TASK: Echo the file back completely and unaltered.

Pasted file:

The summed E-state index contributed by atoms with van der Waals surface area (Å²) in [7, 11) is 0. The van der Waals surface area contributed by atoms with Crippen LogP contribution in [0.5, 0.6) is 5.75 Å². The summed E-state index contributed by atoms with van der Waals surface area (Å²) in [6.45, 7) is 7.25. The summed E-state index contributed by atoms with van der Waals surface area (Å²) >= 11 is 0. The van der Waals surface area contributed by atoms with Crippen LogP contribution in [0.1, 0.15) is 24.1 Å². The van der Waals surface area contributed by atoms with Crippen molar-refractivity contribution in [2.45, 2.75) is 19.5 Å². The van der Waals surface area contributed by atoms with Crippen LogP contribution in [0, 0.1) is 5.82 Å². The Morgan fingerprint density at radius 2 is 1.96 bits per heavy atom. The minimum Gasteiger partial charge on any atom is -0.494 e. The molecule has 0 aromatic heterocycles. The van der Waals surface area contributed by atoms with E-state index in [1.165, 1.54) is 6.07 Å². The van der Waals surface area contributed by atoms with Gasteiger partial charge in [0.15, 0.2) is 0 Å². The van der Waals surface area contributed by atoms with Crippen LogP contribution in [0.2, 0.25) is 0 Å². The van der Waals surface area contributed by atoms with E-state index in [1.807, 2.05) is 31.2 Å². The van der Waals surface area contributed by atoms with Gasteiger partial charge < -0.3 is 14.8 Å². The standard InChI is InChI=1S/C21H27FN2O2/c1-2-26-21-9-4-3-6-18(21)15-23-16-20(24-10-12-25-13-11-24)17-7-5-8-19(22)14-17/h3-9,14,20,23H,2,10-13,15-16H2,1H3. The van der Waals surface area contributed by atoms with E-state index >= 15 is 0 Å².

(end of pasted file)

The summed E-state index contributed by atoms with van der Waals surface area (Å²) in [7, 11) is 0. The van der Waals surface area contributed by atoms with Crippen LogP contribution in [0.5, 0.6) is 5.75 Å². The summed E-state index contributed by atoms with van der Waals surface area (Å²) in [6.45, 7) is 7.25. The summed E-state index contributed by atoms with van der Waals surface area (Å²) >= 11 is 0. The van der Waals surface area contributed by atoms with Crippen LogP contribution in [0.1, 0.15) is 24.1 Å². The van der Waals surface area contributed by atoms with Crippen molar-refractivity contribution in [2.45, 2.75) is 19.5 Å². The van der Waals surface area contributed by atoms with Crippen LogP contribution in [0, 0.1) is 5.82 Å². The Morgan fingerprint density at radius 2 is 1.96 bits per heavy atom. The minimum Gasteiger partial charge on any atom is -0.494 e. The molecule has 0 aromatic heterocycles. The van der Waals surface area contributed by atoms with E-state index in [1.165, 1.54) is 6.07 Å². The van der Waals surface area contributed by atoms with Gasteiger partial charge in [0.15, 0.2) is 0 Å². The van der Waals surface area contributed by atoms with Crippen LogP contribution in [0.2, 0.25) is 0 Å². The van der Waals surface area contributed by atoms with E-state index in [1.807, 2.05) is 31.2 Å². The van der Waals surface area contributed by atoms with Gasteiger partial charge < -0.3 is 14.8 Å². The standard InChI is InChI=1S/C21H27FN2O2/c1-2-26-21-9-4-3-6-18(21)15-23-16-20(24-10-12-25-13-11-24)17-7-5-8-19(22)14-17/h3-9,14,20,23H,2,10-13,15-16H2,1H3. The van der Waals surface area contributed by atoms with E-state index >= 15 is 0 Å².